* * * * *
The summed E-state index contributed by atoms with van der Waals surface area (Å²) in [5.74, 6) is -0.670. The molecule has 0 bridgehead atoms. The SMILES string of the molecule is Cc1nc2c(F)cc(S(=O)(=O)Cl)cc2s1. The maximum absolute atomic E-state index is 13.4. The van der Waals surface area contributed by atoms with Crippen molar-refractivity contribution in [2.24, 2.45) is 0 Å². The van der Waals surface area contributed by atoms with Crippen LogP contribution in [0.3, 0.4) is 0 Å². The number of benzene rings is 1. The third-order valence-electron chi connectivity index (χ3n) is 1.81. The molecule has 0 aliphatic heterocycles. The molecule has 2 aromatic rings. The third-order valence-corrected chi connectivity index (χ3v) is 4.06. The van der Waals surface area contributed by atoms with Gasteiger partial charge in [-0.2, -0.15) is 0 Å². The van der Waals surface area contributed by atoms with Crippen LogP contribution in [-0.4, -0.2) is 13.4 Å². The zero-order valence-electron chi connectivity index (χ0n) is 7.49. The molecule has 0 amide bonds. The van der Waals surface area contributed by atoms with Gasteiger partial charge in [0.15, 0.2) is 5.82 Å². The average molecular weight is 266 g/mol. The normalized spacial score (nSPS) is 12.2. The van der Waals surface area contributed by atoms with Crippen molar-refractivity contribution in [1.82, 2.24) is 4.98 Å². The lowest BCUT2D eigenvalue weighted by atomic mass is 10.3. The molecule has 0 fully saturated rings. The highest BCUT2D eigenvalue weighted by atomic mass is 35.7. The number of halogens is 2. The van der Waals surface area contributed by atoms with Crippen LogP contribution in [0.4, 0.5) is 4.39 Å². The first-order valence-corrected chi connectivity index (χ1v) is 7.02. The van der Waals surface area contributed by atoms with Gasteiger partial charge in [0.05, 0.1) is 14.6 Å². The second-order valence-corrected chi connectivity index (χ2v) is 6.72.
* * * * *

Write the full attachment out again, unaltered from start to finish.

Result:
The summed E-state index contributed by atoms with van der Waals surface area (Å²) in [5.74, 6) is -0.670. The molecule has 0 bridgehead atoms. The SMILES string of the molecule is Cc1nc2c(F)cc(S(=O)(=O)Cl)cc2s1. The maximum absolute atomic E-state index is 13.4. The van der Waals surface area contributed by atoms with Crippen molar-refractivity contribution in [2.24, 2.45) is 0 Å². The van der Waals surface area contributed by atoms with Crippen LogP contribution in [0.3, 0.4) is 0 Å². The number of benzene rings is 1. The third-order valence-electron chi connectivity index (χ3n) is 1.81. The molecule has 0 aliphatic heterocycles. The molecule has 2 aromatic rings. The third-order valence-corrected chi connectivity index (χ3v) is 4.06. The van der Waals surface area contributed by atoms with Gasteiger partial charge in [-0.2, -0.15) is 0 Å². The van der Waals surface area contributed by atoms with Crippen LogP contribution in [-0.4, -0.2) is 13.4 Å². The zero-order valence-electron chi connectivity index (χ0n) is 7.49. The molecule has 0 amide bonds. The van der Waals surface area contributed by atoms with Gasteiger partial charge in [0.15, 0.2) is 5.82 Å². The average molecular weight is 266 g/mol. The normalized spacial score (nSPS) is 12.2. The van der Waals surface area contributed by atoms with Crippen molar-refractivity contribution in [1.82, 2.24) is 4.98 Å². The lowest BCUT2D eigenvalue weighted by atomic mass is 10.3. The molecule has 0 fully saturated rings. The highest BCUT2D eigenvalue weighted by atomic mass is 35.7. The number of halogens is 2. The van der Waals surface area contributed by atoms with Crippen LogP contribution in [0.4, 0.5) is 4.39 Å². The first-order valence-corrected chi connectivity index (χ1v) is 7.02. The van der Waals surface area contributed by atoms with Gasteiger partial charge in [0.05, 0.1) is 14.6 Å². The second-order valence-corrected chi connectivity index (χ2v) is 6.72.